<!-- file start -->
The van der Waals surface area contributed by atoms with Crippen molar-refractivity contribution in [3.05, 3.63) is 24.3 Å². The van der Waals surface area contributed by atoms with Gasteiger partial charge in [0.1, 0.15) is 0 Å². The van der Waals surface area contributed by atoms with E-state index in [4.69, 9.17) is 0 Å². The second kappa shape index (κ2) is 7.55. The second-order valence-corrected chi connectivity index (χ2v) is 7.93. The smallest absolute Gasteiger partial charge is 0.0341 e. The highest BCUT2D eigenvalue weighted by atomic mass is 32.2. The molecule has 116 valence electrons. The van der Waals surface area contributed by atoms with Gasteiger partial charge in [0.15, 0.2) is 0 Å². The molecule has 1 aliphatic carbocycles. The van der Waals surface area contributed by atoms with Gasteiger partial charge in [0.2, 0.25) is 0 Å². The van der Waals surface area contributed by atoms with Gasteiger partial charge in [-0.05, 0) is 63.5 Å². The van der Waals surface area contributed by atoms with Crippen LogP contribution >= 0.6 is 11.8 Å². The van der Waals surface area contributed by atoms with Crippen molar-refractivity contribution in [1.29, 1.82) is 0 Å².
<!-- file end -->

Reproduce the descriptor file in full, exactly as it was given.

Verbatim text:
The van der Waals surface area contributed by atoms with Crippen molar-refractivity contribution in [3.05, 3.63) is 24.3 Å². The van der Waals surface area contributed by atoms with Gasteiger partial charge in [0.1, 0.15) is 0 Å². The van der Waals surface area contributed by atoms with E-state index in [4.69, 9.17) is 0 Å². The second kappa shape index (κ2) is 7.55. The second-order valence-corrected chi connectivity index (χ2v) is 7.93. The smallest absolute Gasteiger partial charge is 0.0341 e. The highest BCUT2D eigenvalue weighted by atomic mass is 32.2. The molecule has 116 valence electrons. The van der Waals surface area contributed by atoms with Gasteiger partial charge in [0.15, 0.2) is 0 Å². The molecule has 1 aliphatic carbocycles. The van der Waals surface area contributed by atoms with Gasteiger partial charge in [0.2, 0.25) is 0 Å². The van der Waals surface area contributed by atoms with Gasteiger partial charge in [-0.05, 0) is 63.5 Å². The van der Waals surface area contributed by atoms with Crippen LogP contribution >= 0.6 is 11.8 Å². The van der Waals surface area contributed by atoms with Crippen molar-refractivity contribution in [1.29, 1.82) is 0 Å².